Now owned by Marriott, the property’s fabled white gloved staff still attend to every guest need just as they did over a century ago. All guests – regardless of room type – can take advantage of the hotel’s hallmark St. Regis Butler Service, where unpacking and packing services, newspaper and nighttime reading delivery, in-room coffee and tea service, garment pressing and more are available at your whim. Effectively transporting guests to a bygone era of unabashed luxury, 171 rooms and 67 suites count flawless furnishings like crystal Waterford chandeliers, silk wall coverings and ornate beveled mirrors. For those seeking the ultimate in luxury – the exquisitely appointed Dior, Milano and Bentley Designer Suites await.
Book your stay at The St. Regis New York.
Washington Square Hotel
Originally opened as the 8-story Hotel Earle in 1902, this Greenwich Village gem grew to its current state of 150 rooms across 9 floors by 1917. Following a change in ownership, the property was renamed to the Washington Square Hotel in 1986. But not before the legendary downtown hideaway – perched right on the corner of Washington Square Park – saw such literary greats as Ernest Hemingway, who checked in for a 3-week stay prior to serving in WWI as an ambulance driver, and Maeve Brennan, who happened to be the first woman columnist for The New Yorker under the pseudonym “The Long-Winded Lady.” Not to mention rock & roll icons Bob Dylan, Dee Dee Ramone, Chuck Berry, John & Michelle Phillips and The Rolling Stones.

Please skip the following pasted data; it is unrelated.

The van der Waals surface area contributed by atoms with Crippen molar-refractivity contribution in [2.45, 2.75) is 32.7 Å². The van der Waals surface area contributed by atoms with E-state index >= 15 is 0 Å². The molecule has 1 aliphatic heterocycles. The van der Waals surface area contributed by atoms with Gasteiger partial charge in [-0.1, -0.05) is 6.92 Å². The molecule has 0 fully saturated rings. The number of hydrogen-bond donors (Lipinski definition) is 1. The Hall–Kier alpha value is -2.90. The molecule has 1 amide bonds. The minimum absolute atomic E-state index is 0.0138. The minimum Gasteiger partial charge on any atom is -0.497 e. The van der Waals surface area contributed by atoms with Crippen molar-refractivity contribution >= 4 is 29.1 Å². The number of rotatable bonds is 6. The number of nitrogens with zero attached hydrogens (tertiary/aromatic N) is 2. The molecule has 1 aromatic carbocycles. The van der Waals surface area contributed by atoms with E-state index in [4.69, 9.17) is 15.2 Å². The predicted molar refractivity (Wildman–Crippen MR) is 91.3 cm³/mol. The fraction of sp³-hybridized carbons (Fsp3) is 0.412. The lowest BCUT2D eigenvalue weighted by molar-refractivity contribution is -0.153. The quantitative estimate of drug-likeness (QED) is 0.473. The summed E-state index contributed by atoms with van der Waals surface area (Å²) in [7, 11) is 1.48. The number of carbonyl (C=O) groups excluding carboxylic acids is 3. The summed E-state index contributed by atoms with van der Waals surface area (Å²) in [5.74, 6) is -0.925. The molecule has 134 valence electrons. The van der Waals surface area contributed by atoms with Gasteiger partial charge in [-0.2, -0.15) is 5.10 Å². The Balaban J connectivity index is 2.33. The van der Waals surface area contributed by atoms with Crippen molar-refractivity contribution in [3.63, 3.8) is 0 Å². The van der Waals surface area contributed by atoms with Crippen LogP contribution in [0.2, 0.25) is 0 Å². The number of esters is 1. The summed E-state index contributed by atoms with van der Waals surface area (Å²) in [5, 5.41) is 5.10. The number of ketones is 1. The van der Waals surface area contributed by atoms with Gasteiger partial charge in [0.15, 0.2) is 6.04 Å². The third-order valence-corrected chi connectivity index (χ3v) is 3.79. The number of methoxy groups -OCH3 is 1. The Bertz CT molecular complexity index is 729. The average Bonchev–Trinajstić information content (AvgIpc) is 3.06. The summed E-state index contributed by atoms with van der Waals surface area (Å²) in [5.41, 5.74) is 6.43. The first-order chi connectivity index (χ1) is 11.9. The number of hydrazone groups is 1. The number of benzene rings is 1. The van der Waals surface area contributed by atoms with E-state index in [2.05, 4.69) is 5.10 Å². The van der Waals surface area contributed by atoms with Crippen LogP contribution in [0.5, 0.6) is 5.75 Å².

Now, the family owned and operated hotel welcomes modern-day creatives, rebels and bohemians to experience a piece of history in the heart of the Village. Nostalgic rooms range from cozy Doubles to Penthouse Kings with Washington Square Park views, all featuring polished hardwood floors, Art-Deco styled furnishings and C.O. Bigelow bath amenities. Don’t miss the Rooftop Garden, a hidden oasis serving up seasonal organic fare from it’s classic downstairs bistro, North Square Restaurant.